Medical 2D MRI and CT scans are typically difficult for patients to understand and doctors to explain. REshape, a program set up by the Radboud University Medical Center in the Netherlands, aims to empower patients to take control of and better understand their condition.
It’s been proven that the interaction doctors have with patients is fundamental to helping them cope with their condition, as it gives them a deeper insight. However, should the patient require an operation of great complexity, such as having a brain tumor removed, they can experience confusion when talking things through with their neurosurgeon. After all, it’s not everyday a patient sees radiological images, so it can be hard for the doctor to clearly explain the surgical plan and risks. 3D printing is able to play its part in this process by creating models taken from the same MRI scans, acting as a powerful tool to help patients visually understand their problem in three dimensions, what treatment is needed and the risks involved.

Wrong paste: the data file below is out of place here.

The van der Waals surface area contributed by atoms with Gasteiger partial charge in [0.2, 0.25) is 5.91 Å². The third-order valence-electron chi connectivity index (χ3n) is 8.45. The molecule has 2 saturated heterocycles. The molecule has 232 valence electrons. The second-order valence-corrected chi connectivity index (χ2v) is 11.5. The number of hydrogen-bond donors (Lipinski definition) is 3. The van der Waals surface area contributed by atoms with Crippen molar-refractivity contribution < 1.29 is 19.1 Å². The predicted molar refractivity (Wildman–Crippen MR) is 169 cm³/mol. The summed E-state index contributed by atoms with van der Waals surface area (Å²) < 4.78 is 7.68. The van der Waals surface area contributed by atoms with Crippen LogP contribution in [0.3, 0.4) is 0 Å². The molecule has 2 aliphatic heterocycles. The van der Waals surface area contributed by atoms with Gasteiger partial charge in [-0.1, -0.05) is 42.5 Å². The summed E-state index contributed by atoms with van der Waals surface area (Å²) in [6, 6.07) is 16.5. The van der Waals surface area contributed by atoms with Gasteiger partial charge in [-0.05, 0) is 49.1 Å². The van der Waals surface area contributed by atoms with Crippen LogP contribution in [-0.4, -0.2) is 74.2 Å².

“The MRI scan or CT scan is already being made. So you don’t have to do anything extra and it’s easy to create a 3D printable object from the data.”
One of the people making this happen is David Grim, the project leader at the REshape & Innovation Centre at the Radboud Hospital. Studying biomedical sciences he went into healthcare innovation to help improve the future of the field, especially from the patient’s point of view. He’s always looking for ways they can do better.
At the REshape Centre they take the 2D images from a patient’s MRI scan or CT scans and turn them into 3D printed models. It means that when a doctor is explaining the procedure to them, what the patient’s looking at is a model of what’s going on inside their own head. Not just an arbitrary model or an abstract picture. It’s a very positive experience and helps them to connect with what’s happening. And also makes it easier for the surgeon to explain everything.
BENEFITS OF 3D PRINTING IN THE PROFESSIONAL FIELD
David told us that he’s a big fan of their Ultimaker as it makes the process very cheap, it’s really easy to create 3D printed objects from the data, and that anyone can use it, even the doctors themselves. Currently their prints are mainly oncological, but the flexibility and freedom that their Ultimaker 2 Extended provides them is opening new ways to patient care and understanding. And we can’t wait to see what that will be.